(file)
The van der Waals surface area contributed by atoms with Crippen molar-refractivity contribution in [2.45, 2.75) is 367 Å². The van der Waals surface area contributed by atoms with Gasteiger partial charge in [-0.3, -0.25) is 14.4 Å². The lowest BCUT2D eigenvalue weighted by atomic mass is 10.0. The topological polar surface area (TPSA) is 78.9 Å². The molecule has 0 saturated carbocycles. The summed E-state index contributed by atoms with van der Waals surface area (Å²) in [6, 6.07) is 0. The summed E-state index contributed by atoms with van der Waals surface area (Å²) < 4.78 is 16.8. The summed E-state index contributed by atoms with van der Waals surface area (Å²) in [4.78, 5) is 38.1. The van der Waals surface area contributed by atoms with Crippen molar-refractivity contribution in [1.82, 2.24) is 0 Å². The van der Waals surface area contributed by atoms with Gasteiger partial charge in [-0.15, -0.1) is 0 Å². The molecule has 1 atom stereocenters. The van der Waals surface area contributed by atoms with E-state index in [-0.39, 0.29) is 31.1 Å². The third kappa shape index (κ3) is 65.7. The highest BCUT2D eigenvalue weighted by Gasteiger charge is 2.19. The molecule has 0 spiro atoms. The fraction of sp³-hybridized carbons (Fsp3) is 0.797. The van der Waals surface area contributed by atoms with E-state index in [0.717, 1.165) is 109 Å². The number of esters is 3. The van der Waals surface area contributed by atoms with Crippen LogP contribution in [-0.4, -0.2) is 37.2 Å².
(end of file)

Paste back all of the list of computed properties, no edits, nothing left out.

The van der Waals surface area contributed by atoms with Crippen molar-refractivity contribution in [2.45, 2.75) is 367 Å². The van der Waals surface area contributed by atoms with Gasteiger partial charge in [-0.3, -0.25) is 14.4 Å². The lowest BCUT2D eigenvalue weighted by atomic mass is 10.0. The topological polar surface area (TPSA) is 78.9 Å². The molecule has 0 saturated carbocycles. The summed E-state index contributed by atoms with van der Waals surface area (Å²) in [6, 6.07) is 0. The summed E-state index contributed by atoms with van der Waals surface area (Å²) < 4.78 is 16.8. The summed E-state index contributed by atoms with van der Waals surface area (Å²) in [4.78, 5) is 38.1. The van der Waals surface area contributed by atoms with Crippen molar-refractivity contribution in [1.82, 2.24) is 0 Å². The van der Waals surface area contributed by atoms with Gasteiger partial charge in [-0.15, -0.1) is 0 Å². The molecule has 1 atom stereocenters. The van der Waals surface area contributed by atoms with E-state index in [-0.39, 0.29) is 31.1 Å². The third kappa shape index (κ3) is 65.7. The highest BCUT2D eigenvalue weighted by Gasteiger charge is 2.19. The molecule has 0 spiro atoms. The fraction of sp³-hybridized carbons (Fsp3) is 0.797. The van der Waals surface area contributed by atoms with E-state index in [0.717, 1.165) is 109 Å². The number of esters is 3. The van der Waals surface area contributed by atoms with Crippen LogP contribution in [-0.4, -0.2) is 37.2 Å².